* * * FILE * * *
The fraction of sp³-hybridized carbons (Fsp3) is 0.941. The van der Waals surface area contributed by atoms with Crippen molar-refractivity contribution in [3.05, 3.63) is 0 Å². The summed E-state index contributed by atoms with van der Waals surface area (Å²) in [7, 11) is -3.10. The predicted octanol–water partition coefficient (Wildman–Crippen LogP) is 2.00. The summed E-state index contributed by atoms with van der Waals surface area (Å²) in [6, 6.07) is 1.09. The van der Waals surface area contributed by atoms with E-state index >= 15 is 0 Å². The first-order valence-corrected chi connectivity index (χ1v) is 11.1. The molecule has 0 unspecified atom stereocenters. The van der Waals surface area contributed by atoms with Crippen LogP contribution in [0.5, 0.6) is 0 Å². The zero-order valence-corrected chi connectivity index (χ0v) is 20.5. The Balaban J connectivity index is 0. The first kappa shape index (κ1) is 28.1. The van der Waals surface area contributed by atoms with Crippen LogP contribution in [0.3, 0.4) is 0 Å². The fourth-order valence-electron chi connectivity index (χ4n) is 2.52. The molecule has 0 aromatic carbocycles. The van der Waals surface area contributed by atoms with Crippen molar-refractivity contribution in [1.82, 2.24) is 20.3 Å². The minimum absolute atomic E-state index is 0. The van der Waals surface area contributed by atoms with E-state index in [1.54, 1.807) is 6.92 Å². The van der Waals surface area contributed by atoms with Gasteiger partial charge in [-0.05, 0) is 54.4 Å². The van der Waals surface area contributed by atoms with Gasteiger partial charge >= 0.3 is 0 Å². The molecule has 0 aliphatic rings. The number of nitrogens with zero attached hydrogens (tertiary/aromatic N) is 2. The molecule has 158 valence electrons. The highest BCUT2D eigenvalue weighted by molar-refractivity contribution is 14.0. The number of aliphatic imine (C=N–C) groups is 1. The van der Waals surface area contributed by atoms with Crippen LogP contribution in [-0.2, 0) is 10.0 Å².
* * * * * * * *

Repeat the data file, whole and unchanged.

The fraction of sp³-hybridized carbons (Fsp3) is 0.941. The van der Waals surface area contributed by atoms with Crippen molar-refractivity contribution in [3.05, 3.63) is 0 Å². The summed E-state index contributed by atoms with van der Waals surface area (Å²) in [7, 11) is -3.10. The predicted octanol–water partition coefficient (Wildman–Crippen LogP) is 2.00. The summed E-state index contributed by atoms with van der Waals surface area (Å²) in [6, 6.07) is 1.09. The van der Waals surface area contributed by atoms with E-state index >= 15 is 0 Å². The first-order valence-corrected chi connectivity index (χ1v) is 11.1. The molecule has 0 unspecified atom stereocenters. The van der Waals surface area contributed by atoms with Crippen LogP contribution in [0.5, 0.6) is 0 Å². The zero-order valence-corrected chi connectivity index (χ0v) is 20.5. The Balaban J connectivity index is 0. The first kappa shape index (κ1) is 28.1. The van der Waals surface area contributed by atoms with Crippen LogP contribution in [0.3, 0.4) is 0 Å². The fourth-order valence-electron chi connectivity index (χ4n) is 2.52. The molecule has 0 aromatic carbocycles. The van der Waals surface area contributed by atoms with Crippen molar-refractivity contribution in [1.82, 2.24) is 20.3 Å². The minimum absolute atomic E-state index is 0. The van der Waals surface area contributed by atoms with E-state index in [1.54, 1.807) is 6.92 Å². The van der Waals surface area contributed by atoms with Gasteiger partial charge in [-0.05, 0) is 54.4 Å². The van der Waals surface area contributed by atoms with Gasteiger partial charge >= 0.3 is 0 Å². The molecule has 0 aliphatic rings. The number of nitrogens with zero attached hydrogens (tertiary/aromatic N) is 2. The molecule has 158 valence electrons. The highest BCUT2D eigenvalue weighted by molar-refractivity contribution is 14.0. The number of aliphatic imine (C=N–C) groups is 1. The van der Waals surface area contributed by atoms with Crippen LogP contribution in [-0.2, 0) is 10.0 Å².